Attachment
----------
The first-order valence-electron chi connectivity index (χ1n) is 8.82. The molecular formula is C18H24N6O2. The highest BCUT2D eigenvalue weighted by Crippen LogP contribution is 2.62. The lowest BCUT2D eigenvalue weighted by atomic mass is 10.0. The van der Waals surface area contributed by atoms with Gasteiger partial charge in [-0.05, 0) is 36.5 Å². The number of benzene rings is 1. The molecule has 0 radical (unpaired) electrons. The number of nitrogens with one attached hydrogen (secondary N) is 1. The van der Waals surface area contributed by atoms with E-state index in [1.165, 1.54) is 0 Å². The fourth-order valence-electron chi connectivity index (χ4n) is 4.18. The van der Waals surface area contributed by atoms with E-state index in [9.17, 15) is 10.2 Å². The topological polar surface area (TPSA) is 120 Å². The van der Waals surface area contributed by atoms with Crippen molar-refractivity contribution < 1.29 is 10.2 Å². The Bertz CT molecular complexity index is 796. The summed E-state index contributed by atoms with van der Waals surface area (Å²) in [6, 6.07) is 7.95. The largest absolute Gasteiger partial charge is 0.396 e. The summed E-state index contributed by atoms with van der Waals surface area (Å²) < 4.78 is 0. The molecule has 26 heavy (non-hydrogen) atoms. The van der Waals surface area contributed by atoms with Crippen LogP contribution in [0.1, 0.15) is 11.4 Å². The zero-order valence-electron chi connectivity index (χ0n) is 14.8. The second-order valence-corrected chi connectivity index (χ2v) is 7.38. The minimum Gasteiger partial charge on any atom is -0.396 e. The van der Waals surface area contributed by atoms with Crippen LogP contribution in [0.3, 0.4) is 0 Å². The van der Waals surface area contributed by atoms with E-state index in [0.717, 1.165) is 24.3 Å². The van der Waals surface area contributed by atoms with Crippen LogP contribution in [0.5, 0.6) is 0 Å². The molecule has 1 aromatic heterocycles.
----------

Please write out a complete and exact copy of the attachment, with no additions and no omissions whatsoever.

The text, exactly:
The first-order valence-electron chi connectivity index (χ1n) is 8.82. The molecular formula is C18H24N6O2. The highest BCUT2D eigenvalue weighted by Crippen LogP contribution is 2.62. The lowest BCUT2D eigenvalue weighted by atomic mass is 10.0. The van der Waals surface area contributed by atoms with Gasteiger partial charge in [-0.05, 0) is 36.5 Å². The number of benzene rings is 1. The molecule has 0 radical (unpaired) electrons. The number of nitrogens with one attached hydrogen (secondary N) is 1. The van der Waals surface area contributed by atoms with E-state index in [1.165, 1.54) is 0 Å². The fourth-order valence-electron chi connectivity index (χ4n) is 4.18. The van der Waals surface area contributed by atoms with E-state index in [9.17, 15) is 10.2 Å². The topological polar surface area (TPSA) is 120 Å². The van der Waals surface area contributed by atoms with Crippen molar-refractivity contribution < 1.29 is 10.2 Å². The Bertz CT molecular complexity index is 796. The summed E-state index contributed by atoms with van der Waals surface area (Å²) in [6, 6.07) is 7.95. The largest absolute Gasteiger partial charge is 0.396 e. The summed E-state index contributed by atoms with van der Waals surface area (Å²) < 4.78 is 0. The molecule has 26 heavy (non-hydrogen) atoms. The van der Waals surface area contributed by atoms with Crippen LogP contribution in [0.1, 0.15) is 11.4 Å². The zero-order valence-electron chi connectivity index (χ0n) is 14.8. The second-order valence-corrected chi connectivity index (χ2v) is 7.38. The minimum Gasteiger partial charge on any atom is -0.396 e. The van der Waals surface area contributed by atoms with Crippen LogP contribution in [0.3, 0.4) is 0 Å². The van der Waals surface area contributed by atoms with E-state index in [0.717, 1.165) is 24.3 Å². The van der Waals surface area contributed by atoms with Crippen LogP contribution in [0.5, 0.6) is 0 Å². The molecule has 1 aromatic heterocycles.